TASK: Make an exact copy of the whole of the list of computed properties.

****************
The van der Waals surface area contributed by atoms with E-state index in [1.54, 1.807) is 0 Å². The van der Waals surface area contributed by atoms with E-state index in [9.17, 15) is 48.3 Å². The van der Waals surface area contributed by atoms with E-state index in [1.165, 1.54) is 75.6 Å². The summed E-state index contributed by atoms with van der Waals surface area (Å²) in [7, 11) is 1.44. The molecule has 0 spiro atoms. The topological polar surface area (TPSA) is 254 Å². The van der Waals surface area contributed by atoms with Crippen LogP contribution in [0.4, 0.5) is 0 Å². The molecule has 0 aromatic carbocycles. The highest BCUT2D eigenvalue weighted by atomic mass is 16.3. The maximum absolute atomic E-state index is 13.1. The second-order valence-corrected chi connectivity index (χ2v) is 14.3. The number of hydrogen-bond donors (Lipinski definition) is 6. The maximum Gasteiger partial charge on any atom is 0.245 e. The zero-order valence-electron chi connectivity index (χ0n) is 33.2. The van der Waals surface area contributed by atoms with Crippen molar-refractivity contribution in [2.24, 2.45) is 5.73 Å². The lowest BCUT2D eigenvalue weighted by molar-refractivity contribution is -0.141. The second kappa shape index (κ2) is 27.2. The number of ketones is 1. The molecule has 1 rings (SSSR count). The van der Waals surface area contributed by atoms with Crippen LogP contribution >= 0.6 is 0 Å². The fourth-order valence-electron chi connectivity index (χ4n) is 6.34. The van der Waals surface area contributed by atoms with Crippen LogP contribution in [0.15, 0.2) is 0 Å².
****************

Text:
The van der Waals surface area contributed by atoms with E-state index in [1.54, 1.807) is 0 Å². The van der Waals surface area contributed by atoms with E-state index in [9.17, 15) is 48.3 Å². The van der Waals surface area contributed by atoms with E-state index in [1.165, 1.54) is 75.6 Å². The summed E-state index contributed by atoms with van der Waals surface area (Å²) in [7, 11) is 1.44. The molecule has 0 spiro atoms. The topological polar surface area (TPSA) is 254 Å². The van der Waals surface area contributed by atoms with Crippen LogP contribution in [0.4, 0.5) is 0 Å². The molecule has 0 aromatic carbocycles. The highest BCUT2D eigenvalue weighted by atomic mass is 16.3. The maximum absolute atomic E-state index is 13.1. The second-order valence-corrected chi connectivity index (χ2v) is 14.3. The number of hydrogen-bond donors (Lipinski definition) is 6. The maximum Gasteiger partial charge on any atom is 0.245 e. The zero-order valence-electron chi connectivity index (χ0n) is 33.2. The van der Waals surface area contributed by atoms with Crippen molar-refractivity contribution in [2.24, 2.45) is 5.73 Å². The lowest BCUT2D eigenvalue weighted by molar-refractivity contribution is -0.141. The second kappa shape index (κ2) is 27.2. The number of ketones is 1. The molecule has 1 rings (SSSR count). The van der Waals surface area contributed by atoms with Crippen LogP contribution >= 0.6 is 0 Å². The fourth-order valence-electron chi connectivity index (χ4n) is 6.34. The van der Waals surface area contributed by atoms with Crippen LogP contribution in [0.15, 0.2) is 0 Å².